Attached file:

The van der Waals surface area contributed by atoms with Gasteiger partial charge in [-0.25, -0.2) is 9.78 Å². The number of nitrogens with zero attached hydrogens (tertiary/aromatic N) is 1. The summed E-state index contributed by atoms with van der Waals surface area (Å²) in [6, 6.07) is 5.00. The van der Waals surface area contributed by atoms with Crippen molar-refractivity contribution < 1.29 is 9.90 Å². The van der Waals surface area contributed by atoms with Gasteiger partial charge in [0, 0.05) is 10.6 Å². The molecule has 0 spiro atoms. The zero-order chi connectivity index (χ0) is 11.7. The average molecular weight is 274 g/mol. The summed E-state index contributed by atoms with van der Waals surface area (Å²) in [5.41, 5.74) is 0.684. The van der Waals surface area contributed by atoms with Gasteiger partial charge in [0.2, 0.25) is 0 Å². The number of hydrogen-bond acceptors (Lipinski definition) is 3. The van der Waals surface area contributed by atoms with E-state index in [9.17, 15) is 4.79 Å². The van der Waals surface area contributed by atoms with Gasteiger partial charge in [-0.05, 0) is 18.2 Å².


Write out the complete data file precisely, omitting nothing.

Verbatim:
The van der Waals surface area contributed by atoms with Gasteiger partial charge in [-0.25, -0.2) is 9.78 Å². The number of nitrogens with zero attached hydrogens (tertiary/aromatic N) is 1. The summed E-state index contributed by atoms with van der Waals surface area (Å²) in [6, 6.07) is 5.00. The van der Waals surface area contributed by atoms with Crippen molar-refractivity contribution < 1.29 is 9.90 Å². The van der Waals surface area contributed by atoms with Gasteiger partial charge in [0, 0.05) is 10.6 Å². The molecule has 0 spiro atoms. The zero-order chi connectivity index (χ0) is 11.7. The average molecular weight is 274 g/mol. The summed E-state index contributed by atoms with van der Waals surface area (Å²) in [5.41, 5.74) is 0.684. The van der Waals surface area contributed by atoms with Gasteiger partial charge in [0.2, 0.25) is 0 Å². The number of hydrogen-bond acceptors (Lipinski definition) is 3. The van der Waals surface area contributed by atoms with E-state index in [9.17, 15) is 4.79 Å². The van der Waals surface area contributed by atoms with Gasteiger partial charge in [-0.05, 0) is 18.2 Å².